ANNA-SOPHIE BERGER — I made the t-shirt for my team, an overstylized crowd. I liked the idea of establishing one highly commercial project. It was exactly when I was thinking about what to do with the immense press response to my collection, and the fact that people are emailing me to stock this collection. I didn’t have the means. I was confused, but also interested in the concept of a cheap commercial product that has no other feature than my name and the catchphrase Fashion Is Fast, which refers to my body of work. I really like it. I’m not afraid to tackle commercial concepts. I think it’s subversive to the idea of branding that someone who barely knows me would look at my website or Tumblr and purchase an item with my name on it.
ANNABEL FERNANDES — Douglas Coupland has written about the “Diamond Generation” and the “89plus” consciousness of the Internet and Tumblr. You were born in 1989.
ANNA-SOPHIE BERGER — Yes. I went to the 89plus Serpentine Marathon! It was great. That was where I belonged. All the rules about which cognitive art form you do are less important. There are new rules. I’m an Internet child.
ANNABEL FERNANDES — How did the Condoleezza Rice and Angela Merkel scarfs from your Fashion Is Fast collection come about?
ANNA-SOPHIE BERGER — Researching on the Internet 24/7, I got interested in well-known figures, which led me to a fashion conversation about Angela Merkel, who’s considered horribly unfashionable. I was very attracted to and interested in her politics. So I created a suit that mirrored details of her wardrobe. Then I needed another female politician to counteract her. I started with Hillary Clinton, who was too similar, Yulia Tymoshenko, who wasn’t enough contrast, and ended up with Condoleezza Rice, because there was a lot about her: getting up at 5am, lean, working out, strict. I juxtaposed the two in suits that had very different patterns. I made the fan scarfs. I thought it would be nice to caricature politicians who weren’t media heroes. Some reactions from the US involved a question of race. To me, Condoleezza was simply an African-American politician. I was interested in images of female power in the public domain.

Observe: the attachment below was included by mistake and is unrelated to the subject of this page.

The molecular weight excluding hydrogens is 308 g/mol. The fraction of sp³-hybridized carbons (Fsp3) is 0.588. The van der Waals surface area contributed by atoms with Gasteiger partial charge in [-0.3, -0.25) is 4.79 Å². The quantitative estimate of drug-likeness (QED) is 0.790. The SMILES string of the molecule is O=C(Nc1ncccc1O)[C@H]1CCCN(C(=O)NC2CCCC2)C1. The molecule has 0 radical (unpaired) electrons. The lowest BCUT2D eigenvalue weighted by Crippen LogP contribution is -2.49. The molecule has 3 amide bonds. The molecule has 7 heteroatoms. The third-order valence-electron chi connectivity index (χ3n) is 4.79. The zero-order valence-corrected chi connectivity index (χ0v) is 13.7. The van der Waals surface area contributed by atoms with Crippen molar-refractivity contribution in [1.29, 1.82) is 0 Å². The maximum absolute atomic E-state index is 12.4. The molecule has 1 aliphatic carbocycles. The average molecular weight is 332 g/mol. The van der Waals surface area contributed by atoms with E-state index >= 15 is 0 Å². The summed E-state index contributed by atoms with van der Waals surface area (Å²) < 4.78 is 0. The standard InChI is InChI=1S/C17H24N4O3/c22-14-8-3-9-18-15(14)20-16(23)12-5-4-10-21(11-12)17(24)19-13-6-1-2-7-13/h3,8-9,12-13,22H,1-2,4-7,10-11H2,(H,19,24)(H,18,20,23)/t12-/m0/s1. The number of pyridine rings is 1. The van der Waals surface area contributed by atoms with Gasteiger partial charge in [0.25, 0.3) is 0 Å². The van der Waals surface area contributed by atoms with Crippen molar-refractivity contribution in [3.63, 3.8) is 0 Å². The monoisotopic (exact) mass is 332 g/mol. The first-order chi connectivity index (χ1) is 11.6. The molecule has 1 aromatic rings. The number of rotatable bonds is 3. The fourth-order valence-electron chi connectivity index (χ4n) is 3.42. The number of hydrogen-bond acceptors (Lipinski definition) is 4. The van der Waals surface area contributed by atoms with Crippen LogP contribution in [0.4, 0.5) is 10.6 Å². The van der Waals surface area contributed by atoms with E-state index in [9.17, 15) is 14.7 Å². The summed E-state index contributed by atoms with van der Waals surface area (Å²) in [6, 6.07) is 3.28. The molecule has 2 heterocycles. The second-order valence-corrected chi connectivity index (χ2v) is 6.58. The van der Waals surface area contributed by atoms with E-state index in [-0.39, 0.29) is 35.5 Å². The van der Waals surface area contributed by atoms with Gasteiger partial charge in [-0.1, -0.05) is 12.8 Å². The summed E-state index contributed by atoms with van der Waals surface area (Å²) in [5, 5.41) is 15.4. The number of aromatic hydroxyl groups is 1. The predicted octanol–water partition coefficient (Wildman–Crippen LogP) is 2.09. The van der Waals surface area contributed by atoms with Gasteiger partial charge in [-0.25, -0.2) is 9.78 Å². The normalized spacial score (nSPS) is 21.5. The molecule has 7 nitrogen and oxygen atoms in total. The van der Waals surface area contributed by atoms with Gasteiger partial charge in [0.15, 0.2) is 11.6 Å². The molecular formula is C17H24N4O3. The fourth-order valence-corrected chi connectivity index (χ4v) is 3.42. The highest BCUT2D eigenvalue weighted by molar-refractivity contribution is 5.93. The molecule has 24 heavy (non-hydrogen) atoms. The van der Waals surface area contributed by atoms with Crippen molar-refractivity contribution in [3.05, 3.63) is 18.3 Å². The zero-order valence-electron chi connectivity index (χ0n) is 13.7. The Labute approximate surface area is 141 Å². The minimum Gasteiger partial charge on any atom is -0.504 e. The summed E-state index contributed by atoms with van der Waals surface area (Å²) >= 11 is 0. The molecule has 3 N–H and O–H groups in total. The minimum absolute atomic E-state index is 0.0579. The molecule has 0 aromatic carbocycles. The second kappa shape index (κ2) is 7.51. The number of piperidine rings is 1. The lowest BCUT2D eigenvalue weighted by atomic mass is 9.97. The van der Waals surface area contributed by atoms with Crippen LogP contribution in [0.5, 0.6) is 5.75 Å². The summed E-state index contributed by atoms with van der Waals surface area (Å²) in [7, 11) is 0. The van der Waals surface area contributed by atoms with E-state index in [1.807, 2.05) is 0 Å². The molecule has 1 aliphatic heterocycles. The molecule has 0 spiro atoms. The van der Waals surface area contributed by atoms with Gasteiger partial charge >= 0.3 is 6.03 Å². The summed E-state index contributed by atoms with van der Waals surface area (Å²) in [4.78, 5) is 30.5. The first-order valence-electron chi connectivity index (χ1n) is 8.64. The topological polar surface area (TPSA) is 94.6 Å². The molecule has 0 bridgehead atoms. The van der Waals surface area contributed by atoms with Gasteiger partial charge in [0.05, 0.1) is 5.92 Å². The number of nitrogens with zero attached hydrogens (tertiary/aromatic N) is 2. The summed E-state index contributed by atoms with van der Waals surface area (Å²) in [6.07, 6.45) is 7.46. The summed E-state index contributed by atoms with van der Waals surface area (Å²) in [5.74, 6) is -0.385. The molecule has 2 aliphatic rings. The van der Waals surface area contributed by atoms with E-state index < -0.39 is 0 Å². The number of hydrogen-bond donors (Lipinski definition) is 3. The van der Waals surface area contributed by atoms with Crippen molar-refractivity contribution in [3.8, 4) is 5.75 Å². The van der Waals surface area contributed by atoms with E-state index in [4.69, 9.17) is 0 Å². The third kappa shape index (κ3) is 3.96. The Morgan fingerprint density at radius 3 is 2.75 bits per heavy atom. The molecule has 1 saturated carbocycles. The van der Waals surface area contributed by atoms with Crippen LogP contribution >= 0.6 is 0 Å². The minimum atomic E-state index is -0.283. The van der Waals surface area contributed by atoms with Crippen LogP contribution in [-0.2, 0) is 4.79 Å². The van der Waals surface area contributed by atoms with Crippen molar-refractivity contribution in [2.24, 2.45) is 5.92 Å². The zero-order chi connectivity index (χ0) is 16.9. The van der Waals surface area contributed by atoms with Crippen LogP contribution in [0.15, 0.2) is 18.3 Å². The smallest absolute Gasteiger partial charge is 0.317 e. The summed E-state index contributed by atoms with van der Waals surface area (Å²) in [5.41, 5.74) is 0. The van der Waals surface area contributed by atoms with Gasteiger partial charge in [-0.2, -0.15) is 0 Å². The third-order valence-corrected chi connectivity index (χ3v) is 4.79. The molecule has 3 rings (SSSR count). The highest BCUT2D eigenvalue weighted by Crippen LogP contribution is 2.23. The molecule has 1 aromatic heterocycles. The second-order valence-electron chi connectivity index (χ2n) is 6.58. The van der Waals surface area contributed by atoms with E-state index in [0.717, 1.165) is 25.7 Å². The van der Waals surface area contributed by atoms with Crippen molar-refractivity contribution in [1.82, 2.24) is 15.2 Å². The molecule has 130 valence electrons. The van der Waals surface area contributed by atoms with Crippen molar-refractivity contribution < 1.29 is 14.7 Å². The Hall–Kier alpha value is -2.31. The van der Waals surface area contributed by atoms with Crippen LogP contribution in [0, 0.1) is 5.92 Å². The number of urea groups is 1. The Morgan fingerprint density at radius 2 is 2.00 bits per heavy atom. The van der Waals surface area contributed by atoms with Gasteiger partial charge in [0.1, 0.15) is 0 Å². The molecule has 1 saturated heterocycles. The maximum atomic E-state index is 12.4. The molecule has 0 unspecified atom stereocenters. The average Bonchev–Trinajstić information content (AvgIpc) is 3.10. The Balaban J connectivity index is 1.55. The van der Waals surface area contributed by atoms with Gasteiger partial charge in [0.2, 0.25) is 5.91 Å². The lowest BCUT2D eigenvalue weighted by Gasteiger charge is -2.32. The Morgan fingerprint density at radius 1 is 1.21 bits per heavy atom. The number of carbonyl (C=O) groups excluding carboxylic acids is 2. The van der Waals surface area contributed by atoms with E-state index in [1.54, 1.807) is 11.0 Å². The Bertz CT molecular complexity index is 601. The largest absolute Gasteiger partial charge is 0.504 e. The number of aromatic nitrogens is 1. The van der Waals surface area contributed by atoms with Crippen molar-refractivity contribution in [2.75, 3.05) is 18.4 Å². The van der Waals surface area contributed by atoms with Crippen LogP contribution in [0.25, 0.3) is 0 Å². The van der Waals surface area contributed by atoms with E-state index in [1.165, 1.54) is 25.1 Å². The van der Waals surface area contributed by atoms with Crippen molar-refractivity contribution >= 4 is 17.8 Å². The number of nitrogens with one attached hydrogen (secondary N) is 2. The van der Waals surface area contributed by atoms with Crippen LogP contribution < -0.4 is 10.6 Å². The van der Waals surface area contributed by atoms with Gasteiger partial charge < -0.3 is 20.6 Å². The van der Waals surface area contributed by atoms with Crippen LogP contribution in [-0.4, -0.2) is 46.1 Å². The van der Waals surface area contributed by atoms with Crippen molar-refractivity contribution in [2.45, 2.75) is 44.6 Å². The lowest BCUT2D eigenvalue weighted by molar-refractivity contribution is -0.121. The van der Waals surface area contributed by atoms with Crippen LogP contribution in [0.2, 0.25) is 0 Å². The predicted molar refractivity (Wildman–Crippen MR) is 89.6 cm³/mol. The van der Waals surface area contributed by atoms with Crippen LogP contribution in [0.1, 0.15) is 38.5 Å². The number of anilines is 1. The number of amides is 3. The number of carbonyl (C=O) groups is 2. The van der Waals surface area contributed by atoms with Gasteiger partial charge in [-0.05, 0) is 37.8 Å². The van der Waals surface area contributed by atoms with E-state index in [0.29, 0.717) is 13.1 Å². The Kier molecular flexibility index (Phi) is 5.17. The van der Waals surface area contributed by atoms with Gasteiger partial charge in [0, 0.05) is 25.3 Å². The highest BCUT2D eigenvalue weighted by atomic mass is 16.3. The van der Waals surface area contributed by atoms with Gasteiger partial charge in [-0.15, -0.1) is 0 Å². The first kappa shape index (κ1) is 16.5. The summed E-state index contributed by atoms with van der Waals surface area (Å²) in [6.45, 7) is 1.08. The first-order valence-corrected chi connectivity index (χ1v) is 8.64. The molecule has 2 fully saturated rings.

ANNABEL FERNANDES — Can you also tell us about your project Ohne Ohne?
ANNA-SOPHIE BERGER — Together with my friend Katarina Šoškic, and back then with Roshi Porkar, we developed the website Ohne Ohne, meaning “Without Without.” We wanted to implement a break with the habit of the online consumer who simply scrolls quickly through content. The first step is you give something, whatever you want. But we urge giving away something before consuming. Then you arrive at a selection from all the user uploads. It’s like a record of the given interests of those users, which changes every time you reload it, so every time you see different combinations of completely random content. Right now we are working on the next level of the website. We are entering the virtual state of editing and the new surface for that will go online soon. This digital editing process will be once again defined by the users and lead to the printed publication.
ANNABEL FERNANDES — So do you see yourself as an artist?
ANNA-SOPHIE BERGER — Yes. My works are sold and perceived in an art context. Ideas are the most important for me, and this seems to be more fitting in the art context. If that comes at a higher price range with less accessibility, then I’ll take that risk in order to define my own pace of work.